Molecular characterization of the vernalization response in Lolium Perenne
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Radboud Universiteit Nijmegen, 22 mei 2007
Promotor : Angenent, G.C. Co-promotor : Immink, R.G.H.
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Molecular Plant Physiology
Faculty of Science, Mathematics &Computing Science
Plant Cell Biology
SubjectMolecular Plant Physiology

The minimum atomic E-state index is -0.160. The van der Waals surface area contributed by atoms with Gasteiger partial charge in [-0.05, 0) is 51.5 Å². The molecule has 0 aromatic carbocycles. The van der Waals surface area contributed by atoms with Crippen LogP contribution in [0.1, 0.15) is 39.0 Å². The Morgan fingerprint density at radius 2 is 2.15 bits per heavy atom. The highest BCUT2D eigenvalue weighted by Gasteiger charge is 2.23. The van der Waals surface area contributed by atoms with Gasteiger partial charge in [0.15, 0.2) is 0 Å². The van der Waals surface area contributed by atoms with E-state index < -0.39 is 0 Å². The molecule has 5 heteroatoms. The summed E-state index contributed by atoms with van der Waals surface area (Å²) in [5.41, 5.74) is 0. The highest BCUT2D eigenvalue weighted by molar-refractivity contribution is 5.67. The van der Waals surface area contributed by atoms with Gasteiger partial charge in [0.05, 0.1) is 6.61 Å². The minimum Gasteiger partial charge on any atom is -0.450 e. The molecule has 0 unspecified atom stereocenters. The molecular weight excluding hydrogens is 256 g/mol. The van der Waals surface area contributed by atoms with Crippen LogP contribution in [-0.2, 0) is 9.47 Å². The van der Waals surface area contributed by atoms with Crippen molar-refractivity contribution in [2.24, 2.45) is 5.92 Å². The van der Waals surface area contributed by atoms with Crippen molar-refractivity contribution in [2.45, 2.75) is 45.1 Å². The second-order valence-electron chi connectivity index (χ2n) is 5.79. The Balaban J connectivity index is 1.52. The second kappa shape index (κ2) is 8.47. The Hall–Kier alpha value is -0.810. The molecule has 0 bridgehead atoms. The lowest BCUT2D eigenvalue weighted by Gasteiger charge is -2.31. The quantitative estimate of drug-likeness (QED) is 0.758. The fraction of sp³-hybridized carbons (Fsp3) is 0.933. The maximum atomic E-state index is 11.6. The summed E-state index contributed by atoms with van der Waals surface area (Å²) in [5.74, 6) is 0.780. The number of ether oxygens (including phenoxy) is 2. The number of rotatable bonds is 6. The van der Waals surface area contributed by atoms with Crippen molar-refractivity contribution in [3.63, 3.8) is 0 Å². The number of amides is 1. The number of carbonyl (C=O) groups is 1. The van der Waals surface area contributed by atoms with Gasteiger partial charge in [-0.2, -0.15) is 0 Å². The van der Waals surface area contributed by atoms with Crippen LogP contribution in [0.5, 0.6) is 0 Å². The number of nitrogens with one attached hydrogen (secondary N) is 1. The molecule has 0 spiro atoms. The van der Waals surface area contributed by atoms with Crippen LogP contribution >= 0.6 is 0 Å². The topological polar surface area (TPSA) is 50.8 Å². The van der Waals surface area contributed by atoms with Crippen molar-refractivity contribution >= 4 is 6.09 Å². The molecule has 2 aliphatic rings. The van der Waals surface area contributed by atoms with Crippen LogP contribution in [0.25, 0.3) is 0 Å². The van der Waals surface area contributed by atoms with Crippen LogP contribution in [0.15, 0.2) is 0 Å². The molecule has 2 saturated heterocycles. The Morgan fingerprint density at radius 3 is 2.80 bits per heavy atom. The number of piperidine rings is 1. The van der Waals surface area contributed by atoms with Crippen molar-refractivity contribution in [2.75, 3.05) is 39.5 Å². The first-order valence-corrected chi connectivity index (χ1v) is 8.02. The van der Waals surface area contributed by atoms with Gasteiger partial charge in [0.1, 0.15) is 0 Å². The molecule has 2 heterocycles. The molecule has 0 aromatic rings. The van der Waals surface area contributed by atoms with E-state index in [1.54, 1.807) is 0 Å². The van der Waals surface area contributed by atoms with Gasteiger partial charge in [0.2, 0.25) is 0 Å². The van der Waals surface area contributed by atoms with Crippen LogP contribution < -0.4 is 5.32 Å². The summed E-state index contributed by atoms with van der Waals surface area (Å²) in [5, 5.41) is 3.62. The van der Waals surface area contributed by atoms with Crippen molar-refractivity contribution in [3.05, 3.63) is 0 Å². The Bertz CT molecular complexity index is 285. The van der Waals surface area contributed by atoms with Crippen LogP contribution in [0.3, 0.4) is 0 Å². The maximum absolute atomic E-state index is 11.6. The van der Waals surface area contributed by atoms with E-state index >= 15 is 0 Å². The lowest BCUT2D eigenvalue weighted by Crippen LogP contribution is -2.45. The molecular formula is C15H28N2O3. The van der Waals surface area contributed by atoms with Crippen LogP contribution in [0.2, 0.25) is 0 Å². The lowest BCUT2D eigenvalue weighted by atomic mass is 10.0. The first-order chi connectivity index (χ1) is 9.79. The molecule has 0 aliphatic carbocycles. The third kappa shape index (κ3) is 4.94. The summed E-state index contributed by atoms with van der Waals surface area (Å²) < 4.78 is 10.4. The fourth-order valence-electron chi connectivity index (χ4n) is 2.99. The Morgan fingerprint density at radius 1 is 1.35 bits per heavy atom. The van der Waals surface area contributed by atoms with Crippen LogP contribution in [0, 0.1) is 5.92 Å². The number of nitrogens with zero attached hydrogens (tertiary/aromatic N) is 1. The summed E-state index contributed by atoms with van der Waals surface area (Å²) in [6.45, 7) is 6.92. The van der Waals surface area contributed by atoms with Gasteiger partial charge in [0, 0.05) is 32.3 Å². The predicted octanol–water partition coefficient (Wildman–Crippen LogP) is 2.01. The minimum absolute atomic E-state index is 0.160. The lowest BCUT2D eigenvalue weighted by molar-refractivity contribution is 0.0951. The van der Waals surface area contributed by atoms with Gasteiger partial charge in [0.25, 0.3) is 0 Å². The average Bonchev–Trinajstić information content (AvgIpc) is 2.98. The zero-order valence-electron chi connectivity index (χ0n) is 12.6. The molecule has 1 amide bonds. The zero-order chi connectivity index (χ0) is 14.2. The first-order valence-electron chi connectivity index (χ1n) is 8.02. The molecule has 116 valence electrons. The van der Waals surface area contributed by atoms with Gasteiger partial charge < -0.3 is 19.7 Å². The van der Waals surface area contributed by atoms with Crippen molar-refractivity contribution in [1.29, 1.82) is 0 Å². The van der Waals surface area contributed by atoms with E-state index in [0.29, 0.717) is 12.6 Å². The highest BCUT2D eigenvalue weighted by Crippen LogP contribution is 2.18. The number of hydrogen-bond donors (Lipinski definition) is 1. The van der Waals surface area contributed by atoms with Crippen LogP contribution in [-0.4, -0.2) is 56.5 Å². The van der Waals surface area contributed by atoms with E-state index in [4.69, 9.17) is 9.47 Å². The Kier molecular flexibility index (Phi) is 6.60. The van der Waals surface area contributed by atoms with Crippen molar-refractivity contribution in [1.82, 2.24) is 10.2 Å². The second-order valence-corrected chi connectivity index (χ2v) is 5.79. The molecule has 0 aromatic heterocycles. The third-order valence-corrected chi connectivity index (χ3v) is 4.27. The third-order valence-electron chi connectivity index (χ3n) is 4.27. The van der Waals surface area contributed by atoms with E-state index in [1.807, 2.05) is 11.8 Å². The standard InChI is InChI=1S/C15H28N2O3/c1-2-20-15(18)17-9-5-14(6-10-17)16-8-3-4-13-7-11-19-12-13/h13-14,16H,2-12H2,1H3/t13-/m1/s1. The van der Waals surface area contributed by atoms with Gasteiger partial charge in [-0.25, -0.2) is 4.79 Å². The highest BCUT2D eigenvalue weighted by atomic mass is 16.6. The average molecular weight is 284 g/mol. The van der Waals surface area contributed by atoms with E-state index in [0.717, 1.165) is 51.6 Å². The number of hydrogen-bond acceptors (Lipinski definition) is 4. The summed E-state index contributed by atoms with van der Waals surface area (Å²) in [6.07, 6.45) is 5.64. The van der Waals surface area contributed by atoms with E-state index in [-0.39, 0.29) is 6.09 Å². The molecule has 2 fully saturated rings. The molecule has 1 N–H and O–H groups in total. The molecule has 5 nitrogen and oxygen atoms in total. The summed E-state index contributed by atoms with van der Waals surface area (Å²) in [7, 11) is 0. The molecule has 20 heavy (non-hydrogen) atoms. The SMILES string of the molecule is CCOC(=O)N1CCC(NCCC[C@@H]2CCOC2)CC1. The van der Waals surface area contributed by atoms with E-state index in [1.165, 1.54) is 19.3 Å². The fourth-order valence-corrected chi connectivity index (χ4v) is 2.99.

Control of flowering time in a wide variety of plant species is one of the most important developmental switches during plant development and depends on various environmental factors. In the past, the isolations of many flowering mutants in the model system Arabidopsis thaliana contributed to a better understanding of the regulation of flowering time. In this species four main promoting pathways were identified and among those, the vernalization pathway allows an acceleration of flowering induction in climatic areas with long periods of cold. The main objective of this thesis was to study and identify the genes involved in vernalization requirement in Lolium perenne, and compare the genetic control of prolonged cold exposure in Arabidopsis and this cereal species. Chapter 1 describes the process of promotion of flowering induced by the vernalization pathway in Arabidopsis and winter cereals. The current view on the molecular function of genes controlling the vernalization response in Arabidopsis and in winter cereals is presented. In Chapter 2 a comprehensive expression analysis of 1500 unique cDNA clones from Lolium perenne is described, in order to identify genes up- or down-regulated during the vernalization response.Chapter 3 reports the regulation of flowering time in vernalization- sensitive andinsensitive Lolium perenne accessions. In Chapter 5 a differential subtractive approach aiming at the isolation of a sub-set of genes that are responsive to vernalization in perennial ryegrass was followed. One of the identified genes, named LpLIR1 was initially a good candidate for a vernalization-related gene. Chapter 6 introduces the results obtained by the characterization of two MADS box genes involved in the regulation of flowering time in Arabidopsis by a new approach. In Chapter 7 a final discussion is presented in which once more the genetic control of vernalization in Arabidopsis and cereal species is compared.
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